22nd April 2016
Perhaps a more accurate title for this blog would be “So you want to work with wild animals?” for those are the species I will be focussing on rather than careers involving domesticated animals.
Picture the scene – while checking the Grace’s Rest email inbox first thing in the morning I find another one. I anxiously grit my teeth as I open the unsolicited message already knowing what it will say and with my mind now formulating a suitably delicately worded response. We get a surprising amount of these enquiries; I am talking of course of the speculative job application.
One has to admit that the prospect of working with animals, and getting paid to do so, is an attractive career prospect for many people. It is truly saddening when I have to write a very polite “no opportunities are currently available” reply to every single hopefully applicant. Grace’s Rest is a very small operation and only has one full-time, voluntary, member of staff (me) and one part-timer who helps with fundraising. This is the same for the vast majority of animal rescue centres; we simply do not have the funds to pay for extra staff even if they would be very handy.
Rather than reel off a miserable list of why we cannot have any more paid or voluntary team mates for animal care right now instead I shall provide some pearls of wisdom for those looking to get into the “industry”. Some come from my own experiences prior to opening Grace’s Rest (both positive and negative) whilst others come from my encounters with prospective job applicants.
Firstly, VOLUNTEER! Yes, I bet you’re all fed-up of being told this but volunteering shows that you are committed to and passionate about your future career. It is important to make sure that you are doing the right sort of volunteering too. For instance, helping out at your local children’s centre is great but if you want to work with exotic/wild animals your local wildlife trust might be a better option. Also, do not forget that it might serve you better to vary your volunteering to show of your own personal diversity. For instance, do some fundraising for the establishment you volunteer for, create a petition or hand out leaflets. Believe me that this shows far more passion and a willingness to get stuck in than simply sticking at the same unpaid role for years on end. Plus, you’ll learn a lot more and maybe discover something you like doing even more than working directly with the animals!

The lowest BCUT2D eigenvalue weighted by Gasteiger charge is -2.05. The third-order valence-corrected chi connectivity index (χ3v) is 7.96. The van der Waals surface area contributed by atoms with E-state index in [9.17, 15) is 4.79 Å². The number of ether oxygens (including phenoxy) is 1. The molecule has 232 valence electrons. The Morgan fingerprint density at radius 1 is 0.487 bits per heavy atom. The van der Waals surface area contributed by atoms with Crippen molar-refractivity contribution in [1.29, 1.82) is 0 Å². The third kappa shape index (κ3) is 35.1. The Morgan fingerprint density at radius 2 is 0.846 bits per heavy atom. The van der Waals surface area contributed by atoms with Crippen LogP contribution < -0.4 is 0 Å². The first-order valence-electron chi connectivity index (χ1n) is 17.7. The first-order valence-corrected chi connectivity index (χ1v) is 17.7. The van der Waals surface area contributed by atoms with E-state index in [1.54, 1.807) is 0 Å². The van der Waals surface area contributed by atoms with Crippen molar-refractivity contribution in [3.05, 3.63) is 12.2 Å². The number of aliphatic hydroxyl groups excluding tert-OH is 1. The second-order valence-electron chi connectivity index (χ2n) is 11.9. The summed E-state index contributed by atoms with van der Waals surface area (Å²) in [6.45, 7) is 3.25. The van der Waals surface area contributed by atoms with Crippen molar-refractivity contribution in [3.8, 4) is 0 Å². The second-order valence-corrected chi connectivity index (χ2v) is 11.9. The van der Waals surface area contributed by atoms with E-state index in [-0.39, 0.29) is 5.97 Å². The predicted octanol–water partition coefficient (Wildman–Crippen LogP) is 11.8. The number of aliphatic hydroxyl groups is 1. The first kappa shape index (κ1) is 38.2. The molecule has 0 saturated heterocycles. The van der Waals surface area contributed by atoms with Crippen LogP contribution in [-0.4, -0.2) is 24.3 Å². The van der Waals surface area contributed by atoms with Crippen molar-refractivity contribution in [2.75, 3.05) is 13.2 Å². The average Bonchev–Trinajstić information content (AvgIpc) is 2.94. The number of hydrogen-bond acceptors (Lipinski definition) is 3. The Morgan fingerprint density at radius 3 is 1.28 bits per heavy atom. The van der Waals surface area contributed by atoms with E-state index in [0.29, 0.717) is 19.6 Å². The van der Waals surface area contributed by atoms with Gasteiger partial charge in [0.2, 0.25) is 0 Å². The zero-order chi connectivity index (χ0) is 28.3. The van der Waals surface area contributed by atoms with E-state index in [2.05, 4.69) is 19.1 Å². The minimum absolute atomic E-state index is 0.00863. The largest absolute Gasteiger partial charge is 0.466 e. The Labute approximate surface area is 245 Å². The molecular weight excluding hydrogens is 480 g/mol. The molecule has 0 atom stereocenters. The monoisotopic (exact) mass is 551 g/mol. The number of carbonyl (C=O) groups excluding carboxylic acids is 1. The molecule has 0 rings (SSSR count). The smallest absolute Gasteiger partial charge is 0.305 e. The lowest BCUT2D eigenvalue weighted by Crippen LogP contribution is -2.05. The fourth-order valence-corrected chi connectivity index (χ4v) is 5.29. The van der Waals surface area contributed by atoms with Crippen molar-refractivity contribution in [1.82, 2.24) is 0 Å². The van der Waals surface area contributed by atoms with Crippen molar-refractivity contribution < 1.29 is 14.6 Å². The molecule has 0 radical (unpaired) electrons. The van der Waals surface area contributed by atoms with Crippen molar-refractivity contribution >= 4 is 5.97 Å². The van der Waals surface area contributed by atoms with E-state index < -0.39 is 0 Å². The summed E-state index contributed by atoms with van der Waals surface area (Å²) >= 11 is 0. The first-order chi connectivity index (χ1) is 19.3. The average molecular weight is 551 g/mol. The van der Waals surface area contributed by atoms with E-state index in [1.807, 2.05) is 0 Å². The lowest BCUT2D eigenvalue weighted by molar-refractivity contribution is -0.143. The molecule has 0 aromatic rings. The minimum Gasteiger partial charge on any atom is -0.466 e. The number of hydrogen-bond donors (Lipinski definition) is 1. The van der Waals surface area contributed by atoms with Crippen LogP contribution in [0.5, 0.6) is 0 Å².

Think long and hard as to whether this is the right career for you. The hours are long and the pay (when available) is generally low compared to other careers. You will be bitten, scratched and at some point be covered in mud, filthy water, poop, pee, vomit, blood and all manner of other unmentionable substances. Here is where real volunteering can be Heaven sent because you can “try before you buy”. Remember, these are WILD animals and as such do not take kindly to you being in their personal space. If you are wishing to work in rescue you will be dealing with frightened, sick, injured and traumatised wild creatures whose only desire is to get as far away from you as quickly as possible by any means necessary. They do not want to be cuddled, petted or played with. Sorry guys, those jobs do not exist except for the scam “experiences” offered to gullible paying tourists for their “volunteering” holiday.
Get some formal training before starting out. There are lots of top quality colleges and universities across the country offering excellent qualifications in animal care, welfare, behaviour and ecology with courses available to suit all ability levels. These will give you a great starting point for your career (whatever your age) and will help you to discover your passions within the field as well as your strengths and weaknesses therefore allowing you to make prudent decisions as to the path to choose next. They will also help you to acquire critical thinking and problem solving skills which may sound trivial but when you’re faced with some of the conundrums we have to cope with at Grace’s Rest every day it certainly helps to have a level head and be able to think logically and calmly in an emergency.